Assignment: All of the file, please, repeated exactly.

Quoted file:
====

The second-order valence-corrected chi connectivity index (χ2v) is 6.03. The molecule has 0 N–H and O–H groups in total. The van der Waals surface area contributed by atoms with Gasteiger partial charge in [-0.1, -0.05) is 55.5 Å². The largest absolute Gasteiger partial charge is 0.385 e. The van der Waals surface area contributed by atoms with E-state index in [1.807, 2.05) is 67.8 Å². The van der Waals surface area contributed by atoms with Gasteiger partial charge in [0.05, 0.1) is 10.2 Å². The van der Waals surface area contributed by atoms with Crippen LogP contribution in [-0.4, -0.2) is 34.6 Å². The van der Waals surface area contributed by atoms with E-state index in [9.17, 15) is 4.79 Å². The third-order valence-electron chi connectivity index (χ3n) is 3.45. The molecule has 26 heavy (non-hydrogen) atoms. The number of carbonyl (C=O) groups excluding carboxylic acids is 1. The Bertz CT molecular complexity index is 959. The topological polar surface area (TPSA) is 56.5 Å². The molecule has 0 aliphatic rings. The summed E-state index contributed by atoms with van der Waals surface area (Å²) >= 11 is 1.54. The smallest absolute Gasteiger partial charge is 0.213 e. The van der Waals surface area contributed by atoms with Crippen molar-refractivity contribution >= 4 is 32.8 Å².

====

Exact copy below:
The second-order valence-corrected chi connectivity index (χ2v) is 6.03. The molecule has 0 N–H and O–H groups in total. The van der Waals surface area contributed by atoms with Gasteiger partial charge in [-0.1, -0.05) is 55.5 Å². The largest absolute Gasteiger partial charge is 0.385 e. The van der Waals surface area contributed by atoms with E-state index in [1.807, 2.05) is 67.8 Å². The van der Waals surface area contributed by atoms with Gasteiger partial charge in [0.05, 0.1) is 10.2 Å². The van der Waals surface area contributed by atoms with Crippen LogP contribution in [-0.4, -0.2) is 34.6 Å². The van der Waals surface area contributed by atoms with E-state index in [9.17, 15) is 4.79 Å². The third-order valence-electron chi connectivity index (χ3n) is 3.45. The molecule has 26 heavy (non-hydrogen) atoms. The number of carbonyl (C=O) groups excluding carboxylic acids is 1. The Bertz CT molecular complexity index is 959. The topological polar surface area (TPSA) is 56.5 Å². The molecule has 0 aliphatic rings. The summed E-state index contributed by atoms with van der Waals surface area (Å²) >= 11 is 1.54. The smallest absolute Gasteiger partial charge is 0.213 e. The van der Waals surface area contributed by atoms with Crippen molar-refractivity contribution >= 4 is 32.8 Å².